Im not saying he didnt have a concussion, all that i am saying is this guy is guessing based off of 1 symptom. So i look at facts not assumptions…fact is this guy doesnt know if Conor got a concussion…he is guessing. Brain scanning machines are used in the NFL for a reason now…they dont just have a guy doing guesswork on the sidelines…because guys were geting put back in with concussions and others were getting pulled that didnt have them but had symptoms.

        • kthomp1123

          So you’d rather he not guess, let Conor get hit 30 times more in the head?
          You sound like boxing fans from years ago.
          You know why we have a Mayweather, Canelo, GGG, and guys like Lomanchenko will be around for a long time…because we take care of our fighters. You guys have a burn out rate that is almost hilarious for your champs.
          You should take a note – most fights have loses, Mayweather is an anonmaly, when a fighter is exhibiting the signs of concussion and can’t defend themselves, the fight is stopped.

          • Ray Stantz

            Firstly i have 0 opinion on the stoppage. I only said that this former physicians opinion about Conor being concussed is just that…..an opinion. He was not ringside nor did he have any say in the stoppage. He said Conor was displaying signs of a concussion….from the several symptoms…only 1 did Conor display and that could have easily been fatigue. Unless he gets a brain scan its just educated guesswork. The stoppage itself seemed fine by me …as i said i have no opinion on that. You dont need to get a concussion for the fight to be stopped…at least id hope not. But just saying someones concussed based on 1 symptom…after the fight isnt reliable information.

          • kthomp1123

            gotcha, understood.

      • HeteroFriendly

        Except after looking at all the liberal “scientists” and “experts” on any subject around here who are allegedly voices of authority on a subject but obviously talking out of their axxes agenda first, that doesn’t mean this guy isn’t abusing his title for attention and his own ego.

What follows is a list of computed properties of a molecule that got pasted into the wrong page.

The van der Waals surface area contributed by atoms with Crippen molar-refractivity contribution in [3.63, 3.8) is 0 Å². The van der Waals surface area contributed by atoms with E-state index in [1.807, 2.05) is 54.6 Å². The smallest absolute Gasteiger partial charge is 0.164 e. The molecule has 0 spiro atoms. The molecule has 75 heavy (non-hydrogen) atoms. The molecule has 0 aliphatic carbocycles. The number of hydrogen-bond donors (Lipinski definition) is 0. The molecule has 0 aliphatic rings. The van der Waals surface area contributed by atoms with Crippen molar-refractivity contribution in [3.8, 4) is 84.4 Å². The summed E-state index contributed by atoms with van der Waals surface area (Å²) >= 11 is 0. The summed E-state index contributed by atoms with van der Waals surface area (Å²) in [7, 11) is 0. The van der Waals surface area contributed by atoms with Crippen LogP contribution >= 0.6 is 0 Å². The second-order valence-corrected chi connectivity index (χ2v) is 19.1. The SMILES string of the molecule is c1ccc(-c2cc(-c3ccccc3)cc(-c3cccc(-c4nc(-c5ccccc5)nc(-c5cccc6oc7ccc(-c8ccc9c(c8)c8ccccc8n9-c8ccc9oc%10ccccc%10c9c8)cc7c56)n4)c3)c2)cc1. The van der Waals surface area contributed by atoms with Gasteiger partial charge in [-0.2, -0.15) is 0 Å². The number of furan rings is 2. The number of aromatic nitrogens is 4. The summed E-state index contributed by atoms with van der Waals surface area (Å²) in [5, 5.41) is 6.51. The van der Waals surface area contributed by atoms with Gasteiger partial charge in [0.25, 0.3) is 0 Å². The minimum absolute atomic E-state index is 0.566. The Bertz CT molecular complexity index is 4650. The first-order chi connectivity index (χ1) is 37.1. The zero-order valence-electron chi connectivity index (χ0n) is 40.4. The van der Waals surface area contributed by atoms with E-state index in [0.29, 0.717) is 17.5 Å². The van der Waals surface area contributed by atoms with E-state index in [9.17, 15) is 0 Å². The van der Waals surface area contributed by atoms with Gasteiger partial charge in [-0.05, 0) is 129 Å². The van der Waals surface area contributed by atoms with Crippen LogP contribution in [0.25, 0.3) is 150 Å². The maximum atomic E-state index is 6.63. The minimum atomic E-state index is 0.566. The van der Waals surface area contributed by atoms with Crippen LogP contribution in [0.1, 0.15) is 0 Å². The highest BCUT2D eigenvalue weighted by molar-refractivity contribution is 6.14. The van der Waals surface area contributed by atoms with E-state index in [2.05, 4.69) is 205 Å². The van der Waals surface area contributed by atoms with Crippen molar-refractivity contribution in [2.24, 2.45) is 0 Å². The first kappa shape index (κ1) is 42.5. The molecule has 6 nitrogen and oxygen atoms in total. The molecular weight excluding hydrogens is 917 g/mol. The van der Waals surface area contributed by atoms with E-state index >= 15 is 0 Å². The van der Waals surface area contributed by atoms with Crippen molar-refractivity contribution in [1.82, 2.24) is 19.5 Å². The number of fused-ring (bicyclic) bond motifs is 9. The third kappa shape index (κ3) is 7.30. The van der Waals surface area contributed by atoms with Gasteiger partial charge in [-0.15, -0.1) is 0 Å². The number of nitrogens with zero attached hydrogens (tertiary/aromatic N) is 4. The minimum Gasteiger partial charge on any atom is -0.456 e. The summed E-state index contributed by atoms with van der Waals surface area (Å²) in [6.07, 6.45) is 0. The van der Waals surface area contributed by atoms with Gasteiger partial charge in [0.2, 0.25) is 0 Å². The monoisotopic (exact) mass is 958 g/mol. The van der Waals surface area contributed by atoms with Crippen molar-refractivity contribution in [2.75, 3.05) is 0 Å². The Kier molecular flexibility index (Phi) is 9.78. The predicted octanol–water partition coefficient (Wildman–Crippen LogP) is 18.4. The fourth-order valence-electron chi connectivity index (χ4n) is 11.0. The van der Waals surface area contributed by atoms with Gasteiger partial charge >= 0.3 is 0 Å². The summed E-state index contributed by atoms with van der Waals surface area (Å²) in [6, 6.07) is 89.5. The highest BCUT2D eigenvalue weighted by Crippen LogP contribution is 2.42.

Do we know that he’s good at his job just becasue he’s got that job?
        Thats not always necessarily true.

  • leonaidis

    Conor is far from the best strikers in the ufc if you check his stats om figthmetric. He’s not even in the top 10. And he should really think about changing his style, now he blocks more with his head than he slips, ducks or blocks with his hands.

  • Dan Stevens

    This is a little over the top. Conor should have a long career as a lot of his fights have finished early. He has’nt taken too much head trauma. I would lean towards fatigue over any realtime brain injury.

    • HeteroFriendly

      “This is a little over the top.”

      A little bit?
      Like somebody needed some attention?

    • kthomp1123

      ‘Finished early’ – as in less than 5 UFC rounds, versus 10 boxing rounds.
      The sheer quantity of shots is highly different.
      Have you ever been hit with boxing gloves?
      How about 170 times, and 152 of those being power shots, by a boxing legend?
      Conor’s fights have all been with light weight gloves, low round counts, and low head hit numbers. The sheet volume of head shots in this bout was something he’s never seen before and his entire camp he wore head protection.
      A slight concussion is very likely, it’s not over the top.

      • Dan Stevens